Speakers and Sound Bars

TVs sound better with an external sound source, and projectors require them. Your basic option is choosing between surround sound vs. a sound bar. A surround-sound system uses several speakers placed around the room to create a sense of ambient sound. A typical surround sound setup uses 5.1 channels consisting of a central speaker, a pair of left and right front speakers, a pair of left and right surround speakers and a subwoofer for bass. Some setups add additional channels for rear or overhead sound effects.

A sound bar houses multiple speakers in a single bar or cabinet and projects their sound to your seating area from a central location. Some sound bars house multiple speakers, amplifiers and a subwoofer inside a bar. Others house audio equipment in a cabinet that doubles as a TV stand. Others combine a bar with a pair of surround speakers.

Surround-sound systems deliver better sound quality and work better for rooms that are 15×20 feet or larger, but they are more expensive. Sound bars are less expensive and work well in rooms that are 13×12 feet or smaller.

Some surround-sound and sound bar systems feature multi-room support. Certain multi-room systems can deliver sound to as many as 6, 8, 10, 16 or even 32 rooms. You can set some systems up to control all the sound in the house from a central location or send different sounds to different parts of the house. You can even place speakers outside your house if you’re living in a warm area and want to have an outdoor Super Bowl party.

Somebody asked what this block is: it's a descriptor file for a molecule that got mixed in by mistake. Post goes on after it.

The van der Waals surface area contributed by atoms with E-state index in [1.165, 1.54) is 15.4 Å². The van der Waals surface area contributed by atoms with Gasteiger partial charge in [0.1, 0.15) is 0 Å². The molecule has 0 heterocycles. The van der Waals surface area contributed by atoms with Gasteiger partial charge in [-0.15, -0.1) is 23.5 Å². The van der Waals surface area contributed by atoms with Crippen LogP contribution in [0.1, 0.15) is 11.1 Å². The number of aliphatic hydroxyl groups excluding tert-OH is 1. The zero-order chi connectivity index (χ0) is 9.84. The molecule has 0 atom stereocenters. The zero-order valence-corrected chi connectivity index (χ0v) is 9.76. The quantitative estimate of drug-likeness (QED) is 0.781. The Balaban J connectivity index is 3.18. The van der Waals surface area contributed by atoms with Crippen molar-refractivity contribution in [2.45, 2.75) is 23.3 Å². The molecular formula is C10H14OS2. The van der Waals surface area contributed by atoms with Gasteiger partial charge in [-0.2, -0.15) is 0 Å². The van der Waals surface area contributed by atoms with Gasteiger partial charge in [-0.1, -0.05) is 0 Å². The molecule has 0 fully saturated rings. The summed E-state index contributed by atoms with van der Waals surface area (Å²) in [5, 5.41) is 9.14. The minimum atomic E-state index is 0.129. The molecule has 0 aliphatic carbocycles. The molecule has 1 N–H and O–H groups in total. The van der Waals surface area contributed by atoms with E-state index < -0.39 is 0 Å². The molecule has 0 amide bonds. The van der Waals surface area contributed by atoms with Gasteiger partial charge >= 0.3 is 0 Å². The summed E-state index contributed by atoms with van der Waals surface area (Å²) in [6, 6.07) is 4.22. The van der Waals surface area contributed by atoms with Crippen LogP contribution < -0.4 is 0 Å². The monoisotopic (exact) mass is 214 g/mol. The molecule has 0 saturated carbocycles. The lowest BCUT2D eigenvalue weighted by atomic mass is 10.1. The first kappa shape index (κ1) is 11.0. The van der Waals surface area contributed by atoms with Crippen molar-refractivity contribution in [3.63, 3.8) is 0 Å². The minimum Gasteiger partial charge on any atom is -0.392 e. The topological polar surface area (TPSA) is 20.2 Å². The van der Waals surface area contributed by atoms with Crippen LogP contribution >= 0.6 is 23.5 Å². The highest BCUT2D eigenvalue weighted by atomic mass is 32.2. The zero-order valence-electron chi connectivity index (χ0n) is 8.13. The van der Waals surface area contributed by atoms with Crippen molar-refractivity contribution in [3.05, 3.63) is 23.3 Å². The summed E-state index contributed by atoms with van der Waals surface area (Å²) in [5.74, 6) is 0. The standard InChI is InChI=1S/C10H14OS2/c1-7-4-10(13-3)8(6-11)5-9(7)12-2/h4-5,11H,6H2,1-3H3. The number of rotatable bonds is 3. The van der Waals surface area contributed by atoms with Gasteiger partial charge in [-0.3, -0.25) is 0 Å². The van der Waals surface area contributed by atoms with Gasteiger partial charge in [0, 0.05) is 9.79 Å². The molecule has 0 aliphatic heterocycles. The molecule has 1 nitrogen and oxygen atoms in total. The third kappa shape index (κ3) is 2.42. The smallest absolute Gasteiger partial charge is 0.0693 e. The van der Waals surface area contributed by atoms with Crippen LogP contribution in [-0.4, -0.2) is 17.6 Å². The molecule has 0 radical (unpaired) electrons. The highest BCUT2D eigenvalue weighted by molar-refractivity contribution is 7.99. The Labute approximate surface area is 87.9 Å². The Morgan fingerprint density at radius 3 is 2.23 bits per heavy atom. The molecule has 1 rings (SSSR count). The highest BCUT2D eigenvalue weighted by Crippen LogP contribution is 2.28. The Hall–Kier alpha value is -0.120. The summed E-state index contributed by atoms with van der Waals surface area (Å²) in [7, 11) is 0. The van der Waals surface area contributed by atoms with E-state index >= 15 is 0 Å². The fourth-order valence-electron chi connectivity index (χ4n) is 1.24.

AV Receivers

To connect your TV or projector and your sound system to other components of your home theater system, your best option is to get an AV receiver. An AV receiver lets you send signals to your viewing display and speaker system from other sources such as cable and satellite receivers, DVD and Blu-ray players and video game consoles. Receivers typically include five to eight HDMI inputs, networking capability and automatic calibration for speakers. Read how to find the best receiver for your budget here.

Mobile Apps

You can also download apps to your mobile device to add to your enjoyment of the game. Take a look:

  • Verizon has an exclusive deal with the NFL in which all smartphone users can use the NFL Mobile App to get every game including playoffs streamed to their mobile devices free, as well as the NFL Network.
  • You can also use mobile apps to play NFL fantasy football, view exclusive NFL Snapchat content by following the Broncos and Panthers accounts and check out the “Snap Story” associated with the Super Bowl.
  • And if your mobile device is connected to a smart home system, you can even use your smartphone to adjust your TV room’s lighting, thermostat and sound system while you sit back and watch the Super Bowl.